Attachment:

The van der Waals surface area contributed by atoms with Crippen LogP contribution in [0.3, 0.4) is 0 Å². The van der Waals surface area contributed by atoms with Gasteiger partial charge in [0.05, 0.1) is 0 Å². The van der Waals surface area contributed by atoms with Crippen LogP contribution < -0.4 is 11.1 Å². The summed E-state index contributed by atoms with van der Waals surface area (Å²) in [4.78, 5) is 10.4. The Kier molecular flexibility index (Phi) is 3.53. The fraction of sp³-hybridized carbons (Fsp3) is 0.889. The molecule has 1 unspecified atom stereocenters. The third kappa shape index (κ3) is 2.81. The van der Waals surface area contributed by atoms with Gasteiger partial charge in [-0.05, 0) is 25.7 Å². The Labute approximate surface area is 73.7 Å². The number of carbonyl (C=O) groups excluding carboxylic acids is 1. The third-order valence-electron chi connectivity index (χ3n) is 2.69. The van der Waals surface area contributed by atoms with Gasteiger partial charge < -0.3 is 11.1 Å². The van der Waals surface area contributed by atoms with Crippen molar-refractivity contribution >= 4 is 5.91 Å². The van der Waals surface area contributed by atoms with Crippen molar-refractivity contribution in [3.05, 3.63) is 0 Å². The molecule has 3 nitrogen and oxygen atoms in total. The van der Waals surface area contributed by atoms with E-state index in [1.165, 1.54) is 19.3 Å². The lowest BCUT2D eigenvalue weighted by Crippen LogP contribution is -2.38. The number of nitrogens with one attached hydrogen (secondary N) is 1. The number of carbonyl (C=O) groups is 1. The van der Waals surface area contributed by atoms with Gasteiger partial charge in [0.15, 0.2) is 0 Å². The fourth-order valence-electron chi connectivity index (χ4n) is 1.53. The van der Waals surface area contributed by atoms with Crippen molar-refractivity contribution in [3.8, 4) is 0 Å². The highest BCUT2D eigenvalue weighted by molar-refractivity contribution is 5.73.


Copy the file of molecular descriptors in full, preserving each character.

The van der Waals surface area contributed by atoms with Crippen LogP contribution in [0.3, 0.4) is 0 Å². The van der Waals surface area contributed by atoms with Gasteiger partial charge in [0.05, 0.1) is 0 Å². The van der Waals surface area contributed by atoms with Crippen LogP contribution < -0.4 is 11.1 Å². The summed E-state index contributed by atoms with van der Waals surface area (Å²) in [4.78, 5) is 10.4. The Kier molecular flexibility index (Phi) is 3.53. The fraction of sp³-hybridized carbons (Fsp3) is 0.889. The molecule has 1 unspecified atom stereocenters. The third kappa shape index (κ3) is 2.81. The van der Waals surface area contributed by atoms with Gasteiger partial charge in [-0.05, 0) is 25.7 Å². The Labute approximate surface area is 73.7 Å². The number of carbonyl (C=O) groups excluding carboxylic acids is 1. The third-order valence-electron chi connectivity index (χ3n) is 2.69. The van der Waals surface area contributed by atoms with Gasteiger partial charge < -0.3 is 11.1 Å². The van der Waals surface area contributed by atoms with Crippen molar-refractivity contribution >= 4 is 5.91 Å². The van der Waals surface area contributed by atoms with Crippen molar-refractivity contribution in [3.05, 3.63) is 0 Å². The molecule has 3 nitrogen and oxygen atoms in total. The van der Waals surface area contributed by atoms with E-state index in [1.165, 1.54) is 19.3 Å². The lowest BCUT2D eigenvalue weighted by Crippen LogP contribution is -2.38. The number of nitrogens with one attached hydrogen (secondary N) is 1. The number of carbonyl (C=O) groups is 1. The van der Waals surface area contributed by atoms with Gasteiger partial charge in [0.15, 0.2) is 0 Å². The fourth-order valence-electron chi connectivity index (χ4n) is 1.53. The van der Waals surface area contributed by atoms with Crippen molar-refractivity contribution in [3.8, 4) is 0 Å². The highest BCUT2D eigenvalue weighted by molar-refractivity contribution is 5.73.